Yes it's illegal but please don't drink the **AA Kool Aid and conflate it with theft, theft is nicking some old dears purse, shoplifting etc etc. Rather more serious in my opinion, that's why the **AA like to confuse the two. Got to go, dinner is served.

Re:sing Bittorrent to download copyrighted content (1)

kartan (906030) | more than 8 years ago | (#14829669)

Nope.

Re:sing Bittorrent to download copyrighted content (2, Funny)

taskforce (866056) | more than 8 years ago | (#14829690)

Looks like SOMEONE forgot to wear their tin foil hat when they walked past a record store this morning!

News At 11 (1)

PTS Tech (932180) | more than 8 years ago | (#14829334)

"Why is it that every time the media starts to talk about the internet they feel compelled to bang on about paedophiles and terrorists and generally come over like a cross between Joe McCarthy and the Childcatcher from Chitty Chitty Bang Bang?"

The author's initial response (because it sells copy) was dead on...

"Your computer may have already been taken over by terrorist pedophiles - details at 11..."

lawyers, pirates, and other slimeballs (0)

Anonymous Coward | more than 8 years ago | (#14829361)

it stated that using Bittorrent to download copyrighted material is theft.

What, instead of being more precise and saying "intellectual property violation"? The only people who bother to make that kind of distinction are A) lawyers and B) anti-social wankers trying to excuse their selfish no-cost acquisition of material against the wishes of those who created it.

Re:lawyers, pirates, and other slimeballs (1)

Sique (173459) | more than 8 years ago | (#14829776)

No, instead of being more precise that it is a copyright violation, if and only if they don't have the permission from the copyright holder to do so.
As a matter of fact, without the permission of the copyright holder, downloading copyrighted material with HTTP is a copyright violation as well. The connection of P2P and copyrighted material is in itself suspicious. Using P2P doesn't add to the copyright violation, and it doesn't remove anything. If the downloading is in violation of copyright, it really doesn't matter what protocol you are using. So what most people are complaining about is the connection from P2P and copyright infringment, which has nothing to do with the P2P part of the protocol.

Assumptions... (3, Insightful)

JetScootr (319545) | more than 8 years ago | (#14829362)

The article assumed that it's ok for for security services to "manage" by monitoring, breaking decryption, and reading internet traffic.
The assumption here is that spying on the innocent is OK. I disagree. "Probable cause" in the US (used to) mean that the cops kept their noses out of situations until they had reason to believe that a criminal was involved in the situation.
"Reasonable suspicion" in the US used to mean that the cops did not hassle (or spy on) *anyone* that wasn't doing something suspicious, even when the person was in public. This meant that cops were not supposed to collar someone walking down the street and start asking them where they got the CDs for their walkman: Doing so presumes a crime was committed, and unless the cop had a genuine reason to think so, the cop was supposed to leave the citizenry alone.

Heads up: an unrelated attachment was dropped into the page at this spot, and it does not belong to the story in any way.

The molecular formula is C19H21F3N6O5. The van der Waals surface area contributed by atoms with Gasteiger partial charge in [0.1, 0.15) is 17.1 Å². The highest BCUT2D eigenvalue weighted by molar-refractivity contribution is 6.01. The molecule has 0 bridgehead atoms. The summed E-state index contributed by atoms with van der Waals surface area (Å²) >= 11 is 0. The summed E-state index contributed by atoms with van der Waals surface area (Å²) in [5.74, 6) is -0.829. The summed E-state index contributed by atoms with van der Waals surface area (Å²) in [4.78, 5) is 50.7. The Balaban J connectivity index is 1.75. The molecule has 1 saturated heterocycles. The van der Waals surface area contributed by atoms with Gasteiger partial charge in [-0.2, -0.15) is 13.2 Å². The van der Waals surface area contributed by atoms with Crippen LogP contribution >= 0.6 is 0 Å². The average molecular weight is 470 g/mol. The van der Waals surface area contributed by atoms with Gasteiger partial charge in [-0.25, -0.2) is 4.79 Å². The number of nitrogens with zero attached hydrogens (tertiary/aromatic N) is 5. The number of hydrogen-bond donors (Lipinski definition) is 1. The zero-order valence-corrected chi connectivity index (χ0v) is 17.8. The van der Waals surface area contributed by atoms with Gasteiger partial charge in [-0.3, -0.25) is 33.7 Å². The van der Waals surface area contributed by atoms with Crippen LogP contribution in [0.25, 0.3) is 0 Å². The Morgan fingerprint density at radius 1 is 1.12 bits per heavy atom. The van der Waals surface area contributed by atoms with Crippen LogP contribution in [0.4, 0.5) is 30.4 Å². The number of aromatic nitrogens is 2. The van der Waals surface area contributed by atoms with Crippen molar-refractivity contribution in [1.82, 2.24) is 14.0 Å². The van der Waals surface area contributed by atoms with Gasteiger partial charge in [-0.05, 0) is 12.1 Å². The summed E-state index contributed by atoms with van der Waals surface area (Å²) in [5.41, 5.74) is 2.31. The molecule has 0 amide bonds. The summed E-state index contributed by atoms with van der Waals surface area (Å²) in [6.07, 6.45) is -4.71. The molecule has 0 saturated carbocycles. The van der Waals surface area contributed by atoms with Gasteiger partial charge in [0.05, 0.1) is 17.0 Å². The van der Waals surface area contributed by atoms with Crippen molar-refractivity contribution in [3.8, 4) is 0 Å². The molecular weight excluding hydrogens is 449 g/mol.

The assumption that "it's ok to decrypt every frickin packet we can slurp up" throws out all of that, and privacy with it.

Re:Assumptions... (1)

caffeination (947825) | more than 8 years ago | (#14829473)

Not quite. After saying the bit about encryption posing a threat to puppies, he explains that they have to present this fairly simply because of the four minute slot. This implies that they might have further opinions on it, that there isn't 'room' for. Also don't forget that as the BBC they aren't supposed to put bias into the information they receive. If the police say that the increased encryption is a challenge, the BBC should present that as is.

Aside from all this, I actually found this article quite heartening. What it all adds up to is that freedom is winning out against security, if only for now. Seems the next big threat isn't from government, but from the sickening greed of the ISPs (whose views were put across very neutrally by the BBC, incidentally).

Re:Assumptions... (1, Insightful)

Anonymous Coward | more than 8 years ago | (#14829583)

in cycles of american legal history, if something becomes easier for law enforcement to do (such as eavesdropping), the legal barriers against it drop as well. a cop sneaking into your house to hear what you're saying to your mom can never be used against you, and even getting a warrant to do that requires some hoop-jumping, but bugging your phone is much easier and requires little more than listing the color of your skin. intercepting information between your computer and another is infinitely easier than both of the previous acts, and in turn, is almost freely done by law enforcement, and often times, the information intercepted from your computer will be sufficient for a warrant to do all the other things presupposing that the intercept was not fruit of the forbidden tree so to speak.

Re:Assumptions... (0)

Anonymous Coward | more than 8 years ago | (#14829596)

No, probable cause is needed for the police to search your home or belongings, or otherwise interfere with you physically. It's been more than half a century since the authorities needed probable cause to listen to your unencrypted communications. What, exactly, do you think the NSA does with their huge budget?